The teen-aged person or college graduate does not know usually who he is: he knows himself only as an ego. This ego is the sum-total of the more or less definitely stabilized responses to the pressures of his environment and to the impacts of his education. It is the basis of his character, what he stands for as Paul Smith in relation to his family and social environment.
Build-up to Letdown!
The young person's true self is covered up by all this accumulation of collective influences and by the results of material, psychological, social, cultural impacts which have moulded his character whether his organism-as-a-whole accepted them readily or rebelled more or less aimlessly or subconsciously against them. When the philosopher-astrologer said that "A wise man rules his stars," he must have meant by wise man a man wise according to his culture, religion and social-ethical concepts. That is, a wise ego able to avoid trouble and disturbing emotions, a man who could be shown as an example of virtue, overcoming bad influences and cultivating good attitudes in human relationships, thus living a life free from deeply upsetting crises.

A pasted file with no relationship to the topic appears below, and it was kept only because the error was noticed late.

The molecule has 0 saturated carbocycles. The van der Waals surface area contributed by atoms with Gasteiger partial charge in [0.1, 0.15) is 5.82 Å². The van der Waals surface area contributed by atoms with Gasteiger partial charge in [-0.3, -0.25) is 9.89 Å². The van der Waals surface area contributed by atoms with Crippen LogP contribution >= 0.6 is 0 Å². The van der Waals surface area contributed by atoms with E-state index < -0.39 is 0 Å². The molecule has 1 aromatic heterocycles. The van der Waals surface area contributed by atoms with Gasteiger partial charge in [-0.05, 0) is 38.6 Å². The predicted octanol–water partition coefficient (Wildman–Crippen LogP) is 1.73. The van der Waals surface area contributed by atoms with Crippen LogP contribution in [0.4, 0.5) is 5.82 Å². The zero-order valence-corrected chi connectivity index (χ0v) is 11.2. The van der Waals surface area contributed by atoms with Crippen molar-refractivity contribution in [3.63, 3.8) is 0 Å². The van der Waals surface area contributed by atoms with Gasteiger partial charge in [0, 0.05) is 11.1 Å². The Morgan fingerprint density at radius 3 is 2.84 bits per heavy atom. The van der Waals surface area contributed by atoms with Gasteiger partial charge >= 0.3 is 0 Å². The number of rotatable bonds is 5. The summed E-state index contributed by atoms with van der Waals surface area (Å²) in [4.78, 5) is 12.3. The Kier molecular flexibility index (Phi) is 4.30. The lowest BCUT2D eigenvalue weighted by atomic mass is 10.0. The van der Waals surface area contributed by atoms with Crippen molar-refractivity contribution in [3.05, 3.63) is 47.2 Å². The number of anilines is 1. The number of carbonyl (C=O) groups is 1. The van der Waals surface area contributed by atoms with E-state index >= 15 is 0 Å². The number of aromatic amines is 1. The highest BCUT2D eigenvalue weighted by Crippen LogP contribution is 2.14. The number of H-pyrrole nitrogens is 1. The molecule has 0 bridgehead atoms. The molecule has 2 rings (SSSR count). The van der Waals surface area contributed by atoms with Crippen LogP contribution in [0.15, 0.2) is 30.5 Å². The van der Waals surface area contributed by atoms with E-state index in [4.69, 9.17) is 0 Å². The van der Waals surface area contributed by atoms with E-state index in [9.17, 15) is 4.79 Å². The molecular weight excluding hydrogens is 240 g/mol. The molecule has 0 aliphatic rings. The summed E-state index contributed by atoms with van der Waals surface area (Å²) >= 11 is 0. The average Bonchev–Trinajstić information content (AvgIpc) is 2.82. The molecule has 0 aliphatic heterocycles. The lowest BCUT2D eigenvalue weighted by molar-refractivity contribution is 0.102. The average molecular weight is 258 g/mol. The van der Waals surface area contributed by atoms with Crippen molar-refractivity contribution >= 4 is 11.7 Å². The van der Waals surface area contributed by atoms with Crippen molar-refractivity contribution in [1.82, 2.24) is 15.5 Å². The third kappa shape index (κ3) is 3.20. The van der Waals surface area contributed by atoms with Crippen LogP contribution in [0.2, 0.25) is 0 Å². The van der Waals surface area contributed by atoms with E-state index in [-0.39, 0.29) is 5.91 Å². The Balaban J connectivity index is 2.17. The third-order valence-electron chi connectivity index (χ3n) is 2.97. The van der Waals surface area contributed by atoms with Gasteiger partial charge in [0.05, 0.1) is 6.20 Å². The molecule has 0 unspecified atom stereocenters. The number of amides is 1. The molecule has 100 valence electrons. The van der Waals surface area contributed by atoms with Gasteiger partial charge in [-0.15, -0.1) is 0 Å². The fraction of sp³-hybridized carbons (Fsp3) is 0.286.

A nice picture! Yet by fitting his aspirations to it, by training his mental energies and ego-will to achieve it, a man might well live the most meaningless life in terms of "God's idea for him," i.e., in terms of his true individual selfhood and destiny. Yes, freedom; but the freedom to become what you really are not — until perhaps you are no longer able to hold at bay the powers of your true fundamental nature (as Zen says) and a violent crisis occurs. The crisis may be a psychotic episode, as psychiatrists, those high-priests of normality and social conformism, see it. It is no doubt what Jung called "the irruption of repressed contents of the unconscious." But what is actually the unconscious?